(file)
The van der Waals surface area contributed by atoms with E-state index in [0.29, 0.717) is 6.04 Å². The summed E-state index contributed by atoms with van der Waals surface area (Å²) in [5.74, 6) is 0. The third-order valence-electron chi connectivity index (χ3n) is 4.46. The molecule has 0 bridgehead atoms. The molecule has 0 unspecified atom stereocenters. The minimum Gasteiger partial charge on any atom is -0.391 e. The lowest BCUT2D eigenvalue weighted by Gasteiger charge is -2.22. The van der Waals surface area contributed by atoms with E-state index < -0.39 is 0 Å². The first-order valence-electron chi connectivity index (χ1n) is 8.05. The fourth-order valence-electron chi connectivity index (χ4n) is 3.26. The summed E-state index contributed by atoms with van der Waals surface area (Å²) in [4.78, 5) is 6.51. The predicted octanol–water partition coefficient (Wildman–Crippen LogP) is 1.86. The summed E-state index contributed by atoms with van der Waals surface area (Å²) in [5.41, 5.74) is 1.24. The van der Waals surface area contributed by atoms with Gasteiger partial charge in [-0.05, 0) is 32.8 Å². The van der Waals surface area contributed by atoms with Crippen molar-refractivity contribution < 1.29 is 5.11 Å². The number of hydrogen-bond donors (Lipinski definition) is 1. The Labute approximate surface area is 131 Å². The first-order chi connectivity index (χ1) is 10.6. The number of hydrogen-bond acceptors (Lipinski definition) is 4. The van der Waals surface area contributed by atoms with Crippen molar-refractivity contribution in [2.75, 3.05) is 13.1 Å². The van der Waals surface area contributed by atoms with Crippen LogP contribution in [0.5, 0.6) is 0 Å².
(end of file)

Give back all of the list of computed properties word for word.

The van der Waals surface area contributed by atoms with E-state index in [0.29, 0.717) is 6.04 Å². The summed E-state index contributed by atoms with van der Waals surface area (Å²) in [5.74, 6) is 0. The third-order valence-electron chi connectivity index (χ3n) is 4.46. The molecule has 0 bridgehead atoms. The molecule has 0 unspecified atom stereocenters. The minimum Gasteiger partial charge on any atom is -0.391 e. The lowest BCUT2D eigenvalue weighted by Gasteiger charge is -2.22. The van der Waals surface area contributed by atoms with E-state index < -0.39 is 0 Å². The first-order valence-electron chi connectivity index (χ1n) is 8.05. The fourth-order valence-electron chi connectivity index (χ4n) is 3.26. The summed E-state index contributed by atoms with van der Waals surface area (Å²) in [4.78, 5) is 6.51. The predicted octanol–water partition coefficient (Wildman–Crippen LogP) is 1.86. The summed E-state index contributed by atoms with van der Waals surface area (Å²) in [5.41, 5.74) is 1.24. The van der Waals surface area contributed by atoms with Gasteiger partial charge in [-0.05, 0) is 32.8 Å². The van der Waals surface area contributed by atoms with Crippen molar-refractivity contribution < 1.29 is 5.11 Å². The number of hydrogen-bond donors (Lipinski definition) is 1. The Labute approximate surface area is 131 Å². The first-order chi connectivity index (χ1) is 10.6. The number of hydrogen-bond acceptors (Lipinski definition) is 4. The van der Waals surface area contributed by atoms with Crippen molar-refractivity contribution in [2.75, 3.05) is 13.1 Å². The van der Waals surface area contributed by atoms with Crippen LogP contribution in [0.5, 0.6) is 0 Å².